The Tour of Flanders is nearly here. For a true cyclophile, it doesn’t get any better than Flanders. I would argue that it is hands down the “best” race of the year. The Tour de France has the history, the Giro d’Italia the beauty, Paris-Roubaix the carnage, but no race requires the same mixture of skill, fitness, power, and finesse as Flanders. For the first time in a few years, we don’t have a clear favorite going into Sunday, which makes the pre-race speculation all the more fun. Let’s run through some of the riders who are peaking at the right time, and who hasn’t done their homework before the big exam on Sunday.
Note: This isn’t a comprehensive list of favorites, merely the ones that are the most interesting to talk about at the moment.
Greg Van Avermaet
What do you get the rider who has won nearly every race of significance? If it’s Greg Van Avermaet, its a Tour of Flanders win. It is the glaring gap in his Palmares. The Olympics, Paris-Roubaix, and Tour de France stage wins are nice, but to be a true Flandrian champion, you have to win Flanders, full stop. Unfortunately, Van Avermaet hasn’t enjoyed the smoothest run-up to the most important block of his season. His BMC team has been severely outgunned by Quick Step in the semi-classics building into Sunday, and he generally hasn’t displayed the sparkling spring form we’ve come to expect. Missing the front group at this week’s Dwars Door Vlaanderen tuneup race was either a calculated move to throw rivals off his scent, or more likely, a signal that he simply isn’t at his best. I previously said we needed to see a sign of life at last weekend’s E3 Harelbeke and Gent-Wevelgem. While he finished third at E3, his attack in the last 5k of the race lacked any punch (he only succeeded in dragging the entire group along).
To compound his wet blanket attack at E3, GVA was a complete non-factor in the sprint finish at Sunday’s Gent-Wevelgem. While I wouldn’t completely write off GVA, the strongest rider usually wins at Flanders it appears that GVA seems to be slightly off his usual form this spring.
While he’s rarely the favorite, Terpstra can never be counted out for a big Classic. This guy is what American sports radio hosts would call a “gamer.” He shows up when it matters. In the past, he’s leveraged an incredibly strong Quick Step team and ability to time trial to win a monument (Paris-Roubaix 2014). So far in 2018, he has looked strong, and more importantly, his Quick Step is on an absolute rampage. They have rolled into every Northern Classic with a phalanx of capable riders, each one capable of winning as the next. This allowed Terpstra and his teammate, Yves Lampaert, to ride off the front of E3 with only 70 kilometers remaining. Lampaert is a very strong rider, and Terpstra made the young Belgian look pedestrian on the bergs late in the race. The only big knock against Terpstra is that he has absolutely no sprint. If he is going to win Flanders on Sunday, he is going to have to get away on the Patersberg or Oude Kwaremont late in the race. However, he certainly appears to have the form to get away and the team to keep him there.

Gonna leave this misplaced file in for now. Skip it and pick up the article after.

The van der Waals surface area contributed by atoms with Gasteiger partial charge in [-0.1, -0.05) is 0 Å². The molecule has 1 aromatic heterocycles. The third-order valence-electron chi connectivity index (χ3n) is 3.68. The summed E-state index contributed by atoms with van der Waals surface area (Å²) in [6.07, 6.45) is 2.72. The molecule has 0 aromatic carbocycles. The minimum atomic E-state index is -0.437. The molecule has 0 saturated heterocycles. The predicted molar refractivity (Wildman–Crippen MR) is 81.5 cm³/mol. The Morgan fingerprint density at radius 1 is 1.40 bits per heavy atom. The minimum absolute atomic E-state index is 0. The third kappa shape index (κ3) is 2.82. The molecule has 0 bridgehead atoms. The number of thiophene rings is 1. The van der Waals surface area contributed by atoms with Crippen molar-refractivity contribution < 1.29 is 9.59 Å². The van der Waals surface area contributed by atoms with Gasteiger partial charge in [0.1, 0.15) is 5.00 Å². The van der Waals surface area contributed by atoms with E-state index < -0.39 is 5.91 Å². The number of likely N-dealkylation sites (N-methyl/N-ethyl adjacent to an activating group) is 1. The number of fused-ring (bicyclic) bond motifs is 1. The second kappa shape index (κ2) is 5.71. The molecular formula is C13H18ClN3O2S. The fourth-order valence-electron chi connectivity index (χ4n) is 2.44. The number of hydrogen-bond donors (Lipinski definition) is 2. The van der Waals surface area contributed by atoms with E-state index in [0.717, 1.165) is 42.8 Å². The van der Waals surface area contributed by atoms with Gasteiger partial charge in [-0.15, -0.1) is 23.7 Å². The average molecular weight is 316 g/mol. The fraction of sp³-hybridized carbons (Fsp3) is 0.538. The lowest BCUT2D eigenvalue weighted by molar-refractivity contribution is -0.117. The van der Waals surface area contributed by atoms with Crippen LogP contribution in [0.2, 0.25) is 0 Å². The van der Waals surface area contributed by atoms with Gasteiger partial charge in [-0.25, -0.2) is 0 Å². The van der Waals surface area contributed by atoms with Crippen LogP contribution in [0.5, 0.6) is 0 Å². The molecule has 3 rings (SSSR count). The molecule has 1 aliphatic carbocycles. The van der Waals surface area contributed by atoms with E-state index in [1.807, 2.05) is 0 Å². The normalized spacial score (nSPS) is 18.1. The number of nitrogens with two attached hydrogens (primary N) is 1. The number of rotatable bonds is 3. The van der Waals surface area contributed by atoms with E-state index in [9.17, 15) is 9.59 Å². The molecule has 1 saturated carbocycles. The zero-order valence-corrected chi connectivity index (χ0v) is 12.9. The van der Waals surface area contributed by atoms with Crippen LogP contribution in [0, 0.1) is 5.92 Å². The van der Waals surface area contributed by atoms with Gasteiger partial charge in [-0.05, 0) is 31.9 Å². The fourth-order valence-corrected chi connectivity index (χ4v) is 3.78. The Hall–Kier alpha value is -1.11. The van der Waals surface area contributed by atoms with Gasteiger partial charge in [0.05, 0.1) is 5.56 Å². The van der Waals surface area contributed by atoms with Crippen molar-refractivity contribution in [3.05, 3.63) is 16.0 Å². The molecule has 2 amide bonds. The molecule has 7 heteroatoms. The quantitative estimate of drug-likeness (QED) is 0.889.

The three-time World Champion won Gent-Wevelgem on Sunday in the sprint finish against some of the best classics sprinters in the world. Normally this would be a great sign of things to come in Flanders, but this edition of Gent-Wevelgam only told us that Sagan’s sprint is there, while his overall form is more of a mystery. Sagan was dropped from lead group two days earlier at E3 and has looked somewhat off his best form since his stunning chase at Tirreno. Sagan opted out of today’s Flanders tuneup race, Dwars, to fly home to Monaco to get a few days of warm weather training. Considering the miserable weather in Belgium this week, this could prove to be the right move. Nothing wears on a rider’s body like hard racing in the springtime rain/cold of Belgium. Sagan’s biggest weakness in past editions has been his overenthusiasm, so perhaps a slightly off-form spring could force Sagan to finally sit and play the waiting game at the critical moments.